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Bailouts for Everyone!

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September 16, 2008 – Comments (13)

I'm truly disgusted by what's going on at the Fed tonight. I don't believe for a second the BS about "protecting taxpayers" by providing a failing corporation with a taxpayer-funded "bridge" loan for more than twice the amount that AIG said it needed only days ago. With all the other "liquidity" out there available to banks, if AIG's collateral were believed to be any good, why wouldn't someone else -- or a group of someones -- stepped in to provide this financing?

And how on earth does a scheme which results in only an 80% stake in case of failure not constitute a bailout? If no one will loan AIG a penny, and it must be a taxpayer-funded bailout, then taxpayers should get 100% of everything in case of default.

Don't like the deal, AIG? Then walk and find some other suckers.

The Fed is flapping its lips about the need for an "orderly" unwinding of these assets, but now that everyone knows AIG is dead, who's going to step up and pay what the failed managers and government stooges believe the stuff to be worth? What we have here are sellers with zero bargaining power in a market full of panicked and ruthless buyers -- if any buyers can be found at all.

Unfortunately, the Federal Reserve Act gives Bernanke and his gaggle of enablers pretty much limitless power to put taxpayers on the hook for private companies' failings. All that's necessary is for them to tell us all that it's in our best interests to bail out the millionaire managers and the fake risk-taking investors.

They claim this particular bailout is authorized by Federal Reserve Act 13(3), which I quote below.

3. Discounts for Individuals, Partnerships, and Corporations

In unusual and exigent circumstances, the Board of Governors of the Federal Reserve System, by the affirmative vote of not less than five members, may authorize any Federal reserve bank, during such periods as the said board may determine, at rates established in accordance with the provisions of section 14, subdivision (d), of this Act, to discount for any individual, partnership, or corporation, notes, drafts, and bills of exchange when such notes, drafts, and bills of exchange are indorsed or otherwise secured to the satisfaction of the Federal Reserve bank: Provided, That before discounting any such note, draft, or bill of exchange for an individual, partnership, or corporation the Federal reserve bank shall obtain evidence that such individual, partnership, or corporation is unable to secure adequate credit accommodations from other banking institutions. All such discounts for individuals, partnerships, or corporations shall be subject to such limitations, restrictions, and regulations as the Board of Governors of the Federal Reserve System may prescribe.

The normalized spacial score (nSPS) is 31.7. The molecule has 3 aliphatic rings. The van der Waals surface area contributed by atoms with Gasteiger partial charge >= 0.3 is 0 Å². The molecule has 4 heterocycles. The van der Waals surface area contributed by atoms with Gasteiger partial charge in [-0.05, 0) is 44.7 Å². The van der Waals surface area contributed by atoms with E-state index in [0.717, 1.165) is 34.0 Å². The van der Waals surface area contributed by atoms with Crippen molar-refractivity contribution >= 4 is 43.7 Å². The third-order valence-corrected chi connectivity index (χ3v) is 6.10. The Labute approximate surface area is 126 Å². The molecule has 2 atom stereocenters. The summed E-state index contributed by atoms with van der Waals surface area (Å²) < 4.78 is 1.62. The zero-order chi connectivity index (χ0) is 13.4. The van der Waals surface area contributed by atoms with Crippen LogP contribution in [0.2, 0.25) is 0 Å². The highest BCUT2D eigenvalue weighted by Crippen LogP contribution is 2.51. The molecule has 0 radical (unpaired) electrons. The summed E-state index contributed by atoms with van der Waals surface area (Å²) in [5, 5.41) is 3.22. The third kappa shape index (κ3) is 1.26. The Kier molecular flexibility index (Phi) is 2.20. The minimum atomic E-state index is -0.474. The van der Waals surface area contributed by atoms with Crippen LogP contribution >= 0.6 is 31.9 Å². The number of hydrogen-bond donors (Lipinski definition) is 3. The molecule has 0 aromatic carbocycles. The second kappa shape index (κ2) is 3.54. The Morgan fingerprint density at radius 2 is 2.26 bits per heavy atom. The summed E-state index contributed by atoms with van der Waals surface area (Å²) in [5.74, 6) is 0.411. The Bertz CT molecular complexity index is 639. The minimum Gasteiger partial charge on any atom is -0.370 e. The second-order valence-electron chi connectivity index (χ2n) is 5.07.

Absolutely unreal.

13 Comments – Post Your Own

#1) On September 16, 2008 at 10:42 PM, StatsGeek (29.19) wrote:

It's a good thing this whole debt crisis is over now!  No more shoes will drop -- thank goodness!  Back up the truck and buy every bank stock you can get your hands on.  The bottom is in.  Lots of new jobs being created and household finances are looking solid.  Almost every stock index in the world has hit a new 52-week low.  Those charts are screaming, "Buy, buy, buy!"

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#2) On September 16, 2008 at 11:05 PM, Imperial1964 (97.77) wrote:

Seth, Is CAPS still doing 30-second videos?  I want to see you do your best Dr. Evil impersonation...